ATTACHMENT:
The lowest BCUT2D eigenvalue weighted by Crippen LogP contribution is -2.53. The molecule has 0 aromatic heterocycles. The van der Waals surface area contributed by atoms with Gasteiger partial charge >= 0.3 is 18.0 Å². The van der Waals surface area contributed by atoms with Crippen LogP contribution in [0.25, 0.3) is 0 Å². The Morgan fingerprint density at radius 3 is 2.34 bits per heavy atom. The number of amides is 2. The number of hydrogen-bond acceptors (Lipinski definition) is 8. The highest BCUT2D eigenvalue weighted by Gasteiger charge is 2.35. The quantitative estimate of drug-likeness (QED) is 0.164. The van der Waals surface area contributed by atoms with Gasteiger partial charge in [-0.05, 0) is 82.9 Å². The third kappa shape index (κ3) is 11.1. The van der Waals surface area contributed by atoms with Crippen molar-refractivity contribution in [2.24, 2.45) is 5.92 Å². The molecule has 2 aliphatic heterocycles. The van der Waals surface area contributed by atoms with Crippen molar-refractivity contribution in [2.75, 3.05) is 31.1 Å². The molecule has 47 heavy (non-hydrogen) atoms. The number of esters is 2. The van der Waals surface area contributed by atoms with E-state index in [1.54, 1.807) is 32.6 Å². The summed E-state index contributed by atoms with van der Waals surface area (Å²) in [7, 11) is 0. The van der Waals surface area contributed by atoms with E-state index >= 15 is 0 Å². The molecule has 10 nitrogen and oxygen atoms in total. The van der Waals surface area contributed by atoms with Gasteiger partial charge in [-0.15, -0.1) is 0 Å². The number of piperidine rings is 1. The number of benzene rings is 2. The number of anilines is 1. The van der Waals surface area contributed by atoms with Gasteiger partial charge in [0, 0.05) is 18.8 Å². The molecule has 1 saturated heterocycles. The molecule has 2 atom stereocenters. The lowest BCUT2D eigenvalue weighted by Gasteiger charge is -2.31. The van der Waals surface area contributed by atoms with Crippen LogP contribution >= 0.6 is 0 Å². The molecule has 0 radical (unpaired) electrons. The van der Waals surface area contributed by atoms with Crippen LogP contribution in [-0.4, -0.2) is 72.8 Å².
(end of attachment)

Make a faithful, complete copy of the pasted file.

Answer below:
The lowest BCUT2D eigenvalue weighted by Crippen LogP contribution is -2.53. The molecule has 0 aromatic heterocycles. The van der Waals surface area contributed by atoms with Gasteiger partial charge >= 0.3 is 18.0 Å². The van der Waals surface area contributed by atoms with Crippen LogP contribution in [0.25, 0.3) is 0 Å². The Morgan fingerprint density at radius 3 is 2.34 bits per heavy atom. The number of amides is 2. The number of hydrogen-bond acceptors (Lipinski definition) is 8. The highest BCUT2D eigenvalue weighted by Gasteiger charge is 2.35. The quantitative estimate of drug-likeness (QED) is 0.164. The van der Waals surface area contributed by atoms with Gasteiger partial charge in [-0.05, 0) is 82.9 Å². The third kappa shape index (κ3) is 11.1. The van der Waals surface area contributed by atoms with Crippen molar-refractivity contribution in [2.24, 2.45) is 5.92 Å². The molecule has 2 aliphatic heterocycles. The van der Waals surface area contributed by atoms with Crippen molar-refractivity contribution in [2.75, 3.05) is 31.1 Å². The molecule has 47 heavy (non-hydrogen) atoms. The number of esters is 2. The van der Waals surface area contributed by atoms with E-state index in [1.54, 1.807) is 32.6 Å². The summed E-state index contributed by atoms with van der Waals surface area (Å²) in [7, 11) is 0. The van der Waals surface area contributed by atoms with E-state index >= 15 is 0 Å². The molecule has 10 nitrogen and oxygen atoms in total. The van der Waals surface area contributed by atoms with Gasteiger partial charge in [-0.15, -0.1) is 0 Å². The number of piperidine rings is 1. The number of benzene rings is 2. The number of anilines is 1. The van der Waals surface area contributed by atoms with Gasteiger partial charge in [0, 0.05) is 18.8 Å². The molecule has 1 saturated heterocycles. The molecule has 2 atom stereocenters. The lowest BCUT2D eigenvalue weighted by Gasteiger charge is -2.31. The van der Waals surface area contributed by atoms with Crippen LogP contribution >= 0.6 is 0 Å². The molecule has 0 radical (unpaired) electrons. The van der Waals surface area contributed by atoms with Crippen LogP contribution in [-0.4, -0.2) is 72.8 Å².